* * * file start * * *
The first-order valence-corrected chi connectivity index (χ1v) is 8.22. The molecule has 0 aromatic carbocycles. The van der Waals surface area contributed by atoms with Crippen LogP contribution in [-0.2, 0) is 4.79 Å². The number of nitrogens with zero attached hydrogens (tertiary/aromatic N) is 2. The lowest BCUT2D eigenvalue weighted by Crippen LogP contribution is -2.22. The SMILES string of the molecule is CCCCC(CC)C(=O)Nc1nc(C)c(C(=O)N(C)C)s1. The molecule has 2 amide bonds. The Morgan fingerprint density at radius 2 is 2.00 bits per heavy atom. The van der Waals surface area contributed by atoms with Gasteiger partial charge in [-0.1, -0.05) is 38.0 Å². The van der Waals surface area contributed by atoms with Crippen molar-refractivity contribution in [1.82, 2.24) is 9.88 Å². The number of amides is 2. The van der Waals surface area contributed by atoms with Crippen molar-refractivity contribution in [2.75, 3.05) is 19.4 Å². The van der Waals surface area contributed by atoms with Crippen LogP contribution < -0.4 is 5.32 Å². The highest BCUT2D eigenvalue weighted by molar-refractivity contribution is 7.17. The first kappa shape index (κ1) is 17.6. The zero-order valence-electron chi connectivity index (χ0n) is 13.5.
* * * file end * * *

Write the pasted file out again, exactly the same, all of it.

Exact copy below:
The first-order valence-corrected chi connectivity index (χ1v) is 8.22. The molecule has 0 aromatic carbocycles. The van der Waals surface area contributed by atoms with Crippen LogP contribution in [-0.2, 0) is 4.79 Å². The number of nitrogens with zero attached hydrogens (tertiary/aromatic N) is 2. The lowest BCUT2D eigenvalue weighted by Crippen LogP contribution is -2.22. The SMILES string of the molecule is CCCCC(CC)C(=O)Nc1nc(C)c(C(=O)N(C)C)s1. The molecule has 2 amide bonds. The Morgan fingerprint density at radius 2 is 2.00 bits per heavy atom. The van der Waals surface area contributed by atoms with Gasteiger partial charge in [-0.1, -0.05) is 38.0 Å². The van der Waals surface area contributed by atoms with Crippen molar-refractivity contribution in [1.82, 2.24) is 9.88 Å². The number of amides is 2. The van der Waals surface area contributed by atoms with Crippen molar-refractivity contribution in [2.75, 3.05) is 19.4 Å². The van der Waals surface area contributed by atoms with Crippen LogP contribution < -0.4 is 5.32 Å². The highest BCUT2D eigenvalue weighted by molar-refractivity contribution is 7.17. The first kappa shape index (κ1) is 17.6. The zero-order valence-electron chi connectivity index (χ0n) is 13.5.